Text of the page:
identity,  shiny,  Web/Tech,  Weblogs

I’m aggregating, aggregating (a shiny show special)

Image: Different uses of tools from last post, created in Gliffy

Following on from my last post, I have been looking at tools which allow users to collect together different online resources for sharing. What I'm interested in is aggregating and sequencing content together so you can distribute your sequence to others easily, a kind of flash mini-course creator. Scott Leslie twittered the other day, asking a similar thing and pointed me at the wiki scratchpad for his upcoming educator as DJ talk. So I worked through some of these, and here si my experience:

Tumblr – as I mentioned in my previous post, I've rather taken to Tumblr. It's real selling point is the ease of use, simply install the toolbar button and you can easily add anything into your Tumblr blog. It is thus ideal for harvesting all the web paraphernalia you encounter in any one day. I see it more as a personal record, like Liam I see it as a kind of digital scrapbook. But it seems a very personal, slightly anarchic tool, so not really suited to my aim of sharing a defined sequence of resources. Here is my version of Tumblr.

Posterous AJ Cann is a fan of Posterous, and like Tumblr it's easy to use and ideal for instant sharing and harvesting. Functionally there isn't much to use between the two, I could try and justify my preference for Tumblr but it would be post-hoc rationalisation. Maybe it was the aesthetics of the themes in Tumblr, I'm a shallow kind of guy, but it's often an emotional 'decision' between similar software. Here is my Posterous.

Suprglu – this is a site for aggregating the various social data elements you create in other sites and presenting them in one nice package, sort of like your Facebook/MySpace profile, but prettier. So you can add in RSS, your LastFM tracks, Flickr, delicious, etc. It generates some tags from your content also. It's easy to use, and if you are active with different tools and what an easy to create central hub to represent your identity, it works well. It isn't about sharing a sequence of resources as such, but I guess you could create a suprglu page for a project or subject, and not an individual, which would create a dynamic set of resources. Here is my suprglu page.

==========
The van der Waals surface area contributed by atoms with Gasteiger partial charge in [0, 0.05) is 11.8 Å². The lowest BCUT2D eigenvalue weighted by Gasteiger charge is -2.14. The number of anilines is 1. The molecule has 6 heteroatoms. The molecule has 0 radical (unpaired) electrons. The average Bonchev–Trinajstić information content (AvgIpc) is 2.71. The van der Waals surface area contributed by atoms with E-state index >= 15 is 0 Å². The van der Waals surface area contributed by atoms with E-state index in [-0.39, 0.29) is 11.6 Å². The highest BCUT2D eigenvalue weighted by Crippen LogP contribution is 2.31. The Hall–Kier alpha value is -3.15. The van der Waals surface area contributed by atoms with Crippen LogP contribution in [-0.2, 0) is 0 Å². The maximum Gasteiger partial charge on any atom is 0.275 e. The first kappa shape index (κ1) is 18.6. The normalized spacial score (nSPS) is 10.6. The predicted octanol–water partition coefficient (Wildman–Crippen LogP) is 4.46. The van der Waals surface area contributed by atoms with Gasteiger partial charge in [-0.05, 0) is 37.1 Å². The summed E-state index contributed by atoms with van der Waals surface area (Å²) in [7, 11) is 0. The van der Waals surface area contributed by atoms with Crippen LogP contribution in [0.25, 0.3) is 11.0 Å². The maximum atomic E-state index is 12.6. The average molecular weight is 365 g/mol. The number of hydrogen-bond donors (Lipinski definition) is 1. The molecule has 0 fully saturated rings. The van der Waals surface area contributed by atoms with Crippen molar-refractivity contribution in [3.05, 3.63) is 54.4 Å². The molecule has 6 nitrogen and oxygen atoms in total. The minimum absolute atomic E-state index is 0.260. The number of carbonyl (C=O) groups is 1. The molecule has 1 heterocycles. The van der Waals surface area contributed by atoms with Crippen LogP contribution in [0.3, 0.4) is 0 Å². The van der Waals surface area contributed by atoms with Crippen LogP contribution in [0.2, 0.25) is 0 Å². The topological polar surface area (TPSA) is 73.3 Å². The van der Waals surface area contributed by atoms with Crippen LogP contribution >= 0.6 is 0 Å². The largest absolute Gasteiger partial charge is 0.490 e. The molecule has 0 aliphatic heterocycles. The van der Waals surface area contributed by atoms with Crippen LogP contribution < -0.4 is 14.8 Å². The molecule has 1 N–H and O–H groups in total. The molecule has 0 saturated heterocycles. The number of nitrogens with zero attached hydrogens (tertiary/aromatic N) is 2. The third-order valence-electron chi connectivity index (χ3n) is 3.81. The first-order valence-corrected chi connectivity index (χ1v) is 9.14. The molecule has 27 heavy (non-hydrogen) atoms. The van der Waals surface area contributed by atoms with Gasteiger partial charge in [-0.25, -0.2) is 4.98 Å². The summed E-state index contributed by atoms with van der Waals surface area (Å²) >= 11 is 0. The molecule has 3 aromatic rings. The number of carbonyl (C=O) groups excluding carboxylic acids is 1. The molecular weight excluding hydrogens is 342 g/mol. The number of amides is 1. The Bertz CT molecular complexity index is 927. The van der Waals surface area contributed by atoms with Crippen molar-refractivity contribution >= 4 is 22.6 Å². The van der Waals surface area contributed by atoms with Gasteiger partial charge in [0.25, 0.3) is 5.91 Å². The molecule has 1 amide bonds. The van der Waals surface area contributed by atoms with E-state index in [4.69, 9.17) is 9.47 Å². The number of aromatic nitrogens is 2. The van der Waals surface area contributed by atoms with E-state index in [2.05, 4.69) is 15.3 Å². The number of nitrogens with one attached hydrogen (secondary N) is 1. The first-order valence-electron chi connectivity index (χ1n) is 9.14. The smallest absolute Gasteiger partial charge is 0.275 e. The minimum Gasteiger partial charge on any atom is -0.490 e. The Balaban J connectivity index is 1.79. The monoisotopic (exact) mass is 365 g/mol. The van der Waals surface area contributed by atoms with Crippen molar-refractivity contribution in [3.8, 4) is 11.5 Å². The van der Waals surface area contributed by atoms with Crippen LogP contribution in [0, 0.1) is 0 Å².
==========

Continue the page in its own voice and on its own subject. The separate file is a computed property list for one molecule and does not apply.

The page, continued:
Glogster – I covered this in a previous Shiny Show. It lets you embed various resources into a multi-media poster. This is probably closer to what I was after, but you can't get a sequence from it.

SecondBrain -I signed up for SecondBrain ages ago, but didn't really get it. Like suprglu it is a self-aggregation (definitely not to be confused with self-flagellation) site, but rather more extensive with password authentication agreements across a number of sites so you can pull in your content from everywhere. My initial confusion over it remains however, I'm still not quite sure what it's for. While suprglu gives you a nicely presented site, SecondBrain seems to be offering too much, it is partly a conversation and partly a resource share, and I'm not sure it works as either. But it may work for some as an archive of your online activity. Here is my SecondBrain site.

FriendFeed – again, I've not really taken to FriendFeed, although I know some people swear by it. Initially I viewed it as a twitter rival, but it has become more of an aggregator, pulling in various streams from yourself and others. The use of FriendFeed 'rooms' which allow you to gather together several streams may go some way to providing the sort of dynamic content around a particular subject, but it doesn't provide the predetermined, shareable sequence I was after. Here is my FriendFeed.

Trailfire – this lets you create shareable trails across the web, with associated comments, so on each page a trailfire link is added, allowing you to read my comments, add those of your own, and then move on to the next resource. This is close to what I want, although the interface definitely needs a bit of work, and I'm not sure how robust it is. Like most tools it has an easy to use toolbar button, so I can quickly add any site into a particular trail. I'd like it to be exportable as embed code, but this is the closest to what I had in mind, so have a look and see if it works for you. I created a trail for the sites in this post.